Tuesday, 7 December 2010

Aberdeen Green Lanes

With the last fortnight's snow in Aberdeen still lying on pavements and roofs, the town -  while looking beautiful in this frosty cowl - isn't ideal for walking about much. Our lives are literally lacking color, and there's not many sunlight hours in the December day. We're feeling a bit stuck-in and pent-up, as it were.

As an antidote, I indulged in the following train of thought which was set in motion when writing the "Personalities" post, with the Aberdeen Adamant pavingstone. My wandering thoughts went here...

One place where the Aberdeen Adamant paving stones were notably used (pdf) is the borough of Haringey in London. A few years back, some friends of ours lived in Haringey and when we visited, we found that it's an exceedingly colourful place, a mix of diverse cultures, a place full of edges. We thought it fascinating.

The main drag through the borough is a street called "Green Lanes". We considered this name most evocative, bringing to mind as it does a time before the urban development of Greater London had subsumed the pre-existing villages which are now the hubs of its semi-suburban boroughs.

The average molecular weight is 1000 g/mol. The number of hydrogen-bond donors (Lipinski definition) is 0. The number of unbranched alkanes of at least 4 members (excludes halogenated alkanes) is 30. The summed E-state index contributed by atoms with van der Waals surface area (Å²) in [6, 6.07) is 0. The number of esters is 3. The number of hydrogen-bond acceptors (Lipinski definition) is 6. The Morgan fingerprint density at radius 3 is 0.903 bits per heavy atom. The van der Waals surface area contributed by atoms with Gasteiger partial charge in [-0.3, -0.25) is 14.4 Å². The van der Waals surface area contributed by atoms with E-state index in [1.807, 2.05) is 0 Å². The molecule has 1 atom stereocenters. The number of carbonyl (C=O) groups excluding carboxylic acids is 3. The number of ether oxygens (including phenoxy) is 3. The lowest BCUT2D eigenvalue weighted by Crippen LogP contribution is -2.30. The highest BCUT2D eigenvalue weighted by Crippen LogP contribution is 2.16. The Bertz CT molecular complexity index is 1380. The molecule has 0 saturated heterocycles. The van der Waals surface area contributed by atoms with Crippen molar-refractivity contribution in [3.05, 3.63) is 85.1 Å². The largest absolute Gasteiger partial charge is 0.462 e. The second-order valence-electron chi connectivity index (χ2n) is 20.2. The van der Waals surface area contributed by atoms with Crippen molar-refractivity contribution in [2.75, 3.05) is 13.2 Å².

Today, there's a Green Lanes movement in England (eek! crappy code warning!) which lobbies to keep unsurfaced roads open for motor vehicles, while we in Scotland have a statutory right of responsible access which seems to work pretty well for all sensible users.

During our psychogeographical wanderings around Aberdeen, we've discovered that the town is full of our own surviving "Green Lanes" system, which extends from the suburbs to the very heart of the town centre, forming a network of urban refuges away from noise and pollution and everyday concern. These linear bucolic(ish) havens - penetrating the modern town like ancient unbypasses - form a web of wildlife corridors and allow a surprising level of relaxed access to many places in the town. These routes differ from the rest of the town, which they are at right angles to. Seek them out; let them take you over, under and through, Aberdeen.

Here are just a few:







Hill of Rubislaw

Hill of Rubislaw (Denburn running to the right)

Westholm (Denburn to the left)



Devanah Lane - Ferryhill

Devanah Lane

Dyers Hall Lane

Old Mill Road

Seafield Lane

Rubislaw Lane

Rubislaw Lane

Rubislaw Lane

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